“We also know we’re going to end up serving as a Noah’s Ark,” he added, referring to a menagerie of animals kept at UC Davis until their environments become cool enough to live in again. “Every drop of water we can save as Californians is going to matter for people, but it’s going to matter for nature too.”

The drying also carries severe consequences for wildfire.

On Friday, fire officials gathered outside a Los Angeles County fire station in La Cañada Flintridge and said the heightened fire conditions were due to drought and unseasonably warm temperatures. Scientists say that climate change has driven the shifts by creating hotter, drier weather interspersed with more extreme, erratic precipitation events.

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Researchers now believe a wildfire last year killed 10% to 14% of the world’s natural sequoia population.

Live fuel moisture levels, which measure the dryness of vegetation, are on par with those typically seen in the late summer or fall, said Los Angeles County Fire Chief Daryl Osby, who serves as mutual aid coordinator for the region comprising Los Angeles, Orange, San Luis Obispo, Santa Barbara and Ventura counties.

“You saw the fire in L.A. city, the Palisades fire that burned in the fog,” he said, referring to the blaze that forced evacuations in Topanga Canyon in mid-May. “That’s kind of unprecedented, you would think in years past, but it’s the norm now.”

The fire broke out in an area that hadn’t burned in 50 years and that was choked with drought-killed vegetation, he said. Because of the topography and dryness, it grew to more than 1,000 acres before firefighters were able to bring it under control, despite relatively calm winds.

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“Our expectations are that during this summer, we’re going to have those types of fires and larger with just the winds off the ocean,” Osby said. “And then we’re really concerned moving into the fall months when we start getting our significant wind-driven fires.”

Officials have taken steps to prepare. When the forecast looks dire — for instance, if the National Weather Service issues a red-flag warning — the California Governor’s Office of Emergency Services works with local jurisdictions to pre-position extra firefighters, engines and aircraft and reimburses the governments for the added cost, said Cal OES Fire and Rescue Chief Brian Marshall.

“That gives us a fighting chance to catch the fires when they’re small,” he said.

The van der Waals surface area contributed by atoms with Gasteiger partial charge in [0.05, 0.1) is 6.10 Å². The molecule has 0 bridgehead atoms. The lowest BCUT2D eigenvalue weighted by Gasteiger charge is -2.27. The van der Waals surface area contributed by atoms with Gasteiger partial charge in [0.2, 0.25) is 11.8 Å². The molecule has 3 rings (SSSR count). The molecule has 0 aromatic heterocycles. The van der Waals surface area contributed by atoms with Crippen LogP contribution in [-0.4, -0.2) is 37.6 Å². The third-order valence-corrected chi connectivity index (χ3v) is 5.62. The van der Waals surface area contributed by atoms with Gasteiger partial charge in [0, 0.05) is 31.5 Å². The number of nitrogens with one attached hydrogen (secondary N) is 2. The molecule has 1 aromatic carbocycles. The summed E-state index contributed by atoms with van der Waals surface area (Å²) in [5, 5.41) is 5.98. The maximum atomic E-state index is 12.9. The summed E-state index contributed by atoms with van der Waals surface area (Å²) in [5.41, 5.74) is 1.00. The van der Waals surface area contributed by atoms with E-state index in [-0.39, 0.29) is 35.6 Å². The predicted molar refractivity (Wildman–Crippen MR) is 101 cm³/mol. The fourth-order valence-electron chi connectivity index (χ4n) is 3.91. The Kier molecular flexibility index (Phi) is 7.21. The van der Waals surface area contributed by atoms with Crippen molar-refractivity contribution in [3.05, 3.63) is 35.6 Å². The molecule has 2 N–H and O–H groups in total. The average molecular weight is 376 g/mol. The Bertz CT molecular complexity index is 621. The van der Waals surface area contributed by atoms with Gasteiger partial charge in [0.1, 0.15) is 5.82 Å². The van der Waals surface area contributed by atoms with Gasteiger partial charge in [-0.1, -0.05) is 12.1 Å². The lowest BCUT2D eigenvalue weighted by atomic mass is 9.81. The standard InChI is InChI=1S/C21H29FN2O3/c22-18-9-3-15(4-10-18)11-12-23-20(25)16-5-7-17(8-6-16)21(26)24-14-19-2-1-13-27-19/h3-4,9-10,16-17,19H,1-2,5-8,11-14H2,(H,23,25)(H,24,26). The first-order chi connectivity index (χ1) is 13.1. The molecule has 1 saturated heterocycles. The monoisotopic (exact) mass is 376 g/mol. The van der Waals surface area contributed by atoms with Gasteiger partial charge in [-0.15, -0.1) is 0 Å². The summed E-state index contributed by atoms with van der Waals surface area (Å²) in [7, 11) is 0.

Key to that is the prompt use of aircraft, which enables ground crews to then go in and extinguish the fires, Fennessy said. Southern California fire personnel have more aircraft available this year than in years past, including large helitankers that can fly at night, he said.

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The California Department of Forestry and Fire Protection moved to peak staffing earlier this year, sooner than normal, and will maintain that level for the rest of the year, said Chief Glenn Barley, assistant region chief for Cal Fire’s Southern Region.

“Last year was the worst fire season we’ve seen in California,” Barley said. “At this point this year, we are ahead of those numbers for last year, both in terms of number of fires and number of acres burned.”

Experts have warned that warmer temperatures, longer and drier droughts and more intense bursts of precipitation have primed the West for a long, active year of fire.

Yet fire officials said that while they’re well resourced, they still don’t have enough, particularly in light of the potentially historic fire season bearing down on the region.

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“I will say that from my municipality to the state to the federal government, that we’re stretched. We’re busy,” Osby said, adding that local municipalities still have to go on medical calls — more than 1,000 a day in the case of his department — in addition to fighting fires. “None of us have all the resources that we need.”

He said L.A. County would normally have 24 inmate firefighting crews but is down to eight, as many were sent home from prison after the state granted them early release because of the pandemic. That has forced the department to dip into its budget to train more paid crew members, he said.

Meanwhile, the National Interagency Fire Center this week raised its preparedness level to 4, the second-highest, said Angeles National Forest Fire Chief Robert Garcia.

“The significance of that is that the last time we were in this preparedness Level 4 at this time of year was in 2002,” he said. “And prior to that, the last time was 1991.”